The Assumption of the Virgin and the resurrections in Matthew after Jesus' Resurrection


Hello everyone,
after the Mass today, I was wondering. The priest said: Mary was allowed to enter the Kingdom of Heaven in body and soul as the first human being, right after Jesus.

Ok, so: I am ok with this and the raptures of the Prophets in the OT, since the “Configuration of Heaven” wasn’t the same before Christ (Hades, Abraham’s bosom, and so on).

But my question is : It is not sure that the Saints in Matthew 27:52-53 rose with glorified bodies, but if so, why is Mary the first one After Jesus to enter Heaven with body and soul, if the Saints in Matthew rose and entered Heaven right after His resurrection?

I hope you follow me, and thank you!




I think the text says they entered Jerusalem. Maybe they died again afterwards and are still waiting for the general resurrection?

Or maybe your priest just didn’t think of them when he made his comment.


Church dogma regarding the Assumption of the Blessed Virgin Mary is NOT that Mary was first to enter heaven, body and soul, after Christ. The dogma merely confirms the ancient Tradition that Mary was assumed. it does not concern itself with entrance of others into heaven such as Elijah and Enoch.

Also Catholic exegesis does not offer a definitive understanding of the passage in Matthew 27. It can also be read to mean that the dead corpses or tombs of persons were raised by the earthquake and that people who saw this occur entered Jerusalem to report it (because these tombs were outside Jerusalem’s walls). While many are inclined to view the text as speaking of a literal resurrection, the fact that the verse was composed almost entirely of pronouns without indicators of which proper nouns were being spoken of keeps exegetes from coming to a final agreement as to what is actually meant.


Post script: Matthew 27 could also be written in eschatological/apocalyptical terms when describing the raising of these dead ones. The death and resurrection of Christ ushered in the new creation era in which the resurrection of all the dead was now as sure if it had happened as soon as Christ had died on the Cross. This could also be another possible reading.


It would be correct to say that Mary is the first resurrected person after Jesus. She was also resurrected. This is not taught often in the Catholic Church. It is taught in the Eastern Churches that the Holy Mother of God had experienced the resurrection on the day of her Assumption. There is only two resurrected persons, Jesus and Mary. We need to wait as do the rest for the General Resurrection. That is why Mary appears so youthful in her apparitions for she is revealing her body fully resurrected.


And that is likely what the OP heard from the priest, namely that Mary was the first resurrected human to enter heaven because there is no agreement over the meaning behind Matthew 27:52-53.


The priest did not mentioned that Mary was resurrected only that she entered heaven in body and soul. Perhaps he thought it was assumed you knew she was resurrected. There is no indication that these bodies of the saints were ever resurrected in Matthew 27. What these saints went through is the same as what happened to Lazarus. So God woke them up so that their souls had returned to their bodies for a short time. This is not the resurrection. When speaking on these things it would help the priest to mention the resurrection of Mary more clearly as an event, to use the word resurrection more distinctly when discussing her Assumption. No one has ever been resurrected except for Mary and Jesus.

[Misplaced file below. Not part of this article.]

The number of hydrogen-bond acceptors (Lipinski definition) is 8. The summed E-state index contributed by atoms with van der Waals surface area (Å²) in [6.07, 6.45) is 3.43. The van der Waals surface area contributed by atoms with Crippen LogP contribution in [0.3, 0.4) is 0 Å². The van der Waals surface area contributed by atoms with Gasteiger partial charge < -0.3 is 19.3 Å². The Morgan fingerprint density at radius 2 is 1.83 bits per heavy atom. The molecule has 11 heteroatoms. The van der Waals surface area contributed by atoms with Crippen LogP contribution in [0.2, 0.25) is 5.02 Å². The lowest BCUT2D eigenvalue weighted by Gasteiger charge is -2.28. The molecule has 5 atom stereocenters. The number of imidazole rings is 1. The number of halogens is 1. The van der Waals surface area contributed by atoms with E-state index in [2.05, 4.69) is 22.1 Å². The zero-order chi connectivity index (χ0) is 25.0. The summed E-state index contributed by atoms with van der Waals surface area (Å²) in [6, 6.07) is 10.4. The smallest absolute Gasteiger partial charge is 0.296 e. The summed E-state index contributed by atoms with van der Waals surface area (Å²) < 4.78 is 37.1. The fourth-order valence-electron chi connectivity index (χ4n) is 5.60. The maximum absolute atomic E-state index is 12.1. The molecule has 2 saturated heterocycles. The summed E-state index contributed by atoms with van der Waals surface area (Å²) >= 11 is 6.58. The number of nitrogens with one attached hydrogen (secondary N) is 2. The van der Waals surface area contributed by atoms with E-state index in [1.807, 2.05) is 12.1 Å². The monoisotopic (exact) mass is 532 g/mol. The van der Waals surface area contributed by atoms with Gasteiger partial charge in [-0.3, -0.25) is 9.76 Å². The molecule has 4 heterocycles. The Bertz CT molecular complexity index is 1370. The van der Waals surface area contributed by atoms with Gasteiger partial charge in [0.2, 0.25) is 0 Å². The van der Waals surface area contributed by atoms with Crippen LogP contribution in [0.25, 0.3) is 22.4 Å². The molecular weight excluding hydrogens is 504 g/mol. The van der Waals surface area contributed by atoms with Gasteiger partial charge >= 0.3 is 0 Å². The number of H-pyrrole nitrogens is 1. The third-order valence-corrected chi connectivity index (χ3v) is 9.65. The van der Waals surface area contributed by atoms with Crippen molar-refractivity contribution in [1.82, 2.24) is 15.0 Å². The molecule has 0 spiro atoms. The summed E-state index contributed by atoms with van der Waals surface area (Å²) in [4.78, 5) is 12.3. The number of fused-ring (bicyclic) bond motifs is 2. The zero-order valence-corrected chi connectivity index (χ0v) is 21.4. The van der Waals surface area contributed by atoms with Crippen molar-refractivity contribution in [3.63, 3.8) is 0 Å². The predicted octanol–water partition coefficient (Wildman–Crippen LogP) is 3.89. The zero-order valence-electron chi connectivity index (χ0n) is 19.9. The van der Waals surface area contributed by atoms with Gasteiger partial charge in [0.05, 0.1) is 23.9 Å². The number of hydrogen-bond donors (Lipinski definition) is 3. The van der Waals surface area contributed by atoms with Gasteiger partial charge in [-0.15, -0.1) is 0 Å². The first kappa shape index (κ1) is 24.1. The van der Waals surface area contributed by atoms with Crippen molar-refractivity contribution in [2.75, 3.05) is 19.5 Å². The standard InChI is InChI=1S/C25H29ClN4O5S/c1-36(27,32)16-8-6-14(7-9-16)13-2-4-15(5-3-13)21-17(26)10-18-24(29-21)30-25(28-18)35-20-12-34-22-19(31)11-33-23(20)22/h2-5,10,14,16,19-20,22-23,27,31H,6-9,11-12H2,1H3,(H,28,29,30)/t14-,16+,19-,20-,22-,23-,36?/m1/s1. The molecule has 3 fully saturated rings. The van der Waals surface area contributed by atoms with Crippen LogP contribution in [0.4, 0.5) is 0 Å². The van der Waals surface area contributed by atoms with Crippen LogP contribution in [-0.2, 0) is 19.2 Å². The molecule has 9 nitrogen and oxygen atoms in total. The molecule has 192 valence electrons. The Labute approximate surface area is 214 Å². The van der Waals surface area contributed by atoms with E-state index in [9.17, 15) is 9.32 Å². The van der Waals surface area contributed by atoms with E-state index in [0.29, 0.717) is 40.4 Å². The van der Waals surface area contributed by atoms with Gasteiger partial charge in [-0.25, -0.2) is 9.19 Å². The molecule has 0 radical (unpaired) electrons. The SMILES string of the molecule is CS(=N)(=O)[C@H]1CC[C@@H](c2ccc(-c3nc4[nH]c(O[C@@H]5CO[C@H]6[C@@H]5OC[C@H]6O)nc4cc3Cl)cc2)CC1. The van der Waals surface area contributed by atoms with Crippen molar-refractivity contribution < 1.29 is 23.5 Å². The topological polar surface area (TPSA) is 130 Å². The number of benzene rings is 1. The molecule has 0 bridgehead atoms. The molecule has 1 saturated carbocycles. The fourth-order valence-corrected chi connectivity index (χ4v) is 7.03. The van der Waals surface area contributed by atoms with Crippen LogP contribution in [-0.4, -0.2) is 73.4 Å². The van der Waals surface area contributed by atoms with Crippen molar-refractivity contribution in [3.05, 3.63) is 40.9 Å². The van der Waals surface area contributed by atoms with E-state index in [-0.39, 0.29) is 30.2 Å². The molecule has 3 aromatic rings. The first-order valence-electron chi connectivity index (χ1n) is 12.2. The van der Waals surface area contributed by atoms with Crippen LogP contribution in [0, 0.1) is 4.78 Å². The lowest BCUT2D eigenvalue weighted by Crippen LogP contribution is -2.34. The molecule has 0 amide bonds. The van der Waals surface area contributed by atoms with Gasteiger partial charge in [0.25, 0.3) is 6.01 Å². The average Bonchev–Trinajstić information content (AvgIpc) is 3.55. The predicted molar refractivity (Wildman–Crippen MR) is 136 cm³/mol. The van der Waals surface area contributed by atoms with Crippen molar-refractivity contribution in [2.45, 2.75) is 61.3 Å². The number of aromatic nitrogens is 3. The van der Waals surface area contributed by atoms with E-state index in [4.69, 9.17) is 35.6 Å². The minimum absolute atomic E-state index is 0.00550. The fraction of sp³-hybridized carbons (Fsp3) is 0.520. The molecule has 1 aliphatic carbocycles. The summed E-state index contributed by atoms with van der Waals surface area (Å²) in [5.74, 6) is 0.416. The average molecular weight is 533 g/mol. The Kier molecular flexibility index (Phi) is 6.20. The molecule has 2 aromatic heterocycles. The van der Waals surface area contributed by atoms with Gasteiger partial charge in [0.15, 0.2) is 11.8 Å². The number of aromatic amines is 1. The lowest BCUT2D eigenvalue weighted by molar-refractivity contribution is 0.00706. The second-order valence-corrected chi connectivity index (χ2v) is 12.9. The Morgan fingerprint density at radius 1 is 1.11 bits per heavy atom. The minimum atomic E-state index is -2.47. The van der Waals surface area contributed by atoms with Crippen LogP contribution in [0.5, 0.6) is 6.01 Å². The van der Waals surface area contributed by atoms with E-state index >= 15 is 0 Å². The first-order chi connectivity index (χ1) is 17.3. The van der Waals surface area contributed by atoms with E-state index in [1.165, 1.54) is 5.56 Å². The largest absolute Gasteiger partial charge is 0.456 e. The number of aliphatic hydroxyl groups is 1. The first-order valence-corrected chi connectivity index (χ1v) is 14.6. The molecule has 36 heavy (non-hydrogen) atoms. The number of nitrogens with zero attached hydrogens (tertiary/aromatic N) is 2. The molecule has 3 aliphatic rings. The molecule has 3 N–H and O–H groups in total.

In the greek text maybe, but in the English version at least, you cannot interpret it that way

51 And, behold, the veil of the temple was rent in twain from the top to the bottom; and the earth did quake, and the rocks rent;

52 And the graves were opened; and many bodies of the saints which slept arose,

53 And came out of the graves after his resurrection, and went into the holy city, and appeared unto many.

Here it refers twice to the same saints, and appearing in Jerusalem is not the same as reporting the fact in Jerusalem.


Yes Mary entered Heaven body and soul, but also justified, so no hades or Abraham bosom.

But the problem with the teaching of the resurrection of Mary has to do first with knowing whether the “Dormition” was death or not (and I think so), and secondly, assumption doesn’t imply or need resurrection per se; we would need resurrection because of our sins, but Mary being Immaculate, her resurrection is something I am not quite sure about. Her death is only, as for the saints which are promised Heaven, a sleep.


It would be more correct to teach the resurrection of Mary for it implies that she receive all what the Lord would give to her in advance to what we will all receive at the General Resurrection. It would not impress me that Mary was assumed into heaven without her resurrection. If Mary had died like the rest of us can be questionable since Mary had no taint of sin whatsoever personal or original sin. Since she had no sin and the fact that original sin may not have been imparted to her than physical death may not have been imposed on her. Whether she did die like us or had passed over to the next life without dying for me was not as important as the resurrection she had experienced. The resurrection of Mary would only confirm her into the next life body and soul. There is no way Mary would have entered into the next life without the resurrection. I believe this resurrection could be more emphasised at her feast of the Assumption signifying her completeness had finished on that day.

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